Forum for Science, Industry and Business

Sponsored by:     3M 
Search our Site:

 

New guidelines help clinicians assess risk of post-surgical pulmonary complications

20.04.2006


Pulmonary complications, including pneumonia and respiratory failure, are a common – and dangerous – problem for patients following major surgery. To address this issue, a comprehensive systematic review and meta-analysis in the April 18, 2006 issue of The Annals of Internal Medicine provides clinicians with new guidelines to use prior to surgery in assessing a patient’s risk of developing pulmonary problems postoperatively.



"Independent of surgical complications, such as infections and bleeding, there are three major types of medical risks that accompany major surgery," explains the study’s lead author Gerald W. Smetana, MD, an internist in the division of general medicine and primary care at Beth Israel Deaconess Medical Center (BIDMC) and Associate Professor of Medicine at Harvard Medical School. "These include cardiac risks such as a heart attack, the risk of blood clot formation, and pulmonary risks."

Nearly 30 years ago risk indices and guidelines were developed to assess post-surgical cardiac risks, he adds, but until now, the issue of pulmonary risk factors had not been formally addressed.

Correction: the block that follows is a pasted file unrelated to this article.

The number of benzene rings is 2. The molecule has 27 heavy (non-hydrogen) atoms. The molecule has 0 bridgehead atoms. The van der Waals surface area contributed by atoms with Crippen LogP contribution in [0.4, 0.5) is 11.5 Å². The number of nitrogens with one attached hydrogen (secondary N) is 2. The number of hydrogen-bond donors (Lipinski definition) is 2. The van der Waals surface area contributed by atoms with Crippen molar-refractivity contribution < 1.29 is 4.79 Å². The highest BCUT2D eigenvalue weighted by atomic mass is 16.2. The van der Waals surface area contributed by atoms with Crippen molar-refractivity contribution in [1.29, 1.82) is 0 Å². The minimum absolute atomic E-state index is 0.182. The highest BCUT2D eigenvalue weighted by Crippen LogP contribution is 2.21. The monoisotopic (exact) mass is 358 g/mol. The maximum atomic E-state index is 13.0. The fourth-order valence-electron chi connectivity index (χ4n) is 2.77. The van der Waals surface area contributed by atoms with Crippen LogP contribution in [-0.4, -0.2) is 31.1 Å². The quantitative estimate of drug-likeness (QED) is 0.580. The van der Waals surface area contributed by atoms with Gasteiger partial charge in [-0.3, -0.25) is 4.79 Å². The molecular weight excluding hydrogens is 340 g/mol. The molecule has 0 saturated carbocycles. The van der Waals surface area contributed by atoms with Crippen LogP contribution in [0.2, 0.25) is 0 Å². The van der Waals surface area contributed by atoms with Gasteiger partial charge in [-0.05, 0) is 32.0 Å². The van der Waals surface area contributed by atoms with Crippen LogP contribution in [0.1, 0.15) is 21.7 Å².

"Many physicians will be surprised to learn that we found pulmonary complications to be as prevalent as cardiac complications," says Smetana. The reason, he says, is that patients’ lung volumes are lower following both surgery and the administration of general anesthesia. As a result, small areas of lung become vulnerable to collapse, thereby increasing patients’ chances of developing pneumonia, suffering respiratory failure or experiencing a worsening of existing lung disease, such as emphysema.

Smetana, together with coauthors Valerie Lawrence, MD, and John Cornell, PhD, of the South Texas Veterans Health Care System, performed a systematic review of nearly 1,000 medical studies published between 1980 and 2005 in order to develop the guidelines for the American College of Physicians. After calculating summary estimates of risk, the authors divided their findings into patient-related risk factors and surgery-related risk factors, according to Smetana.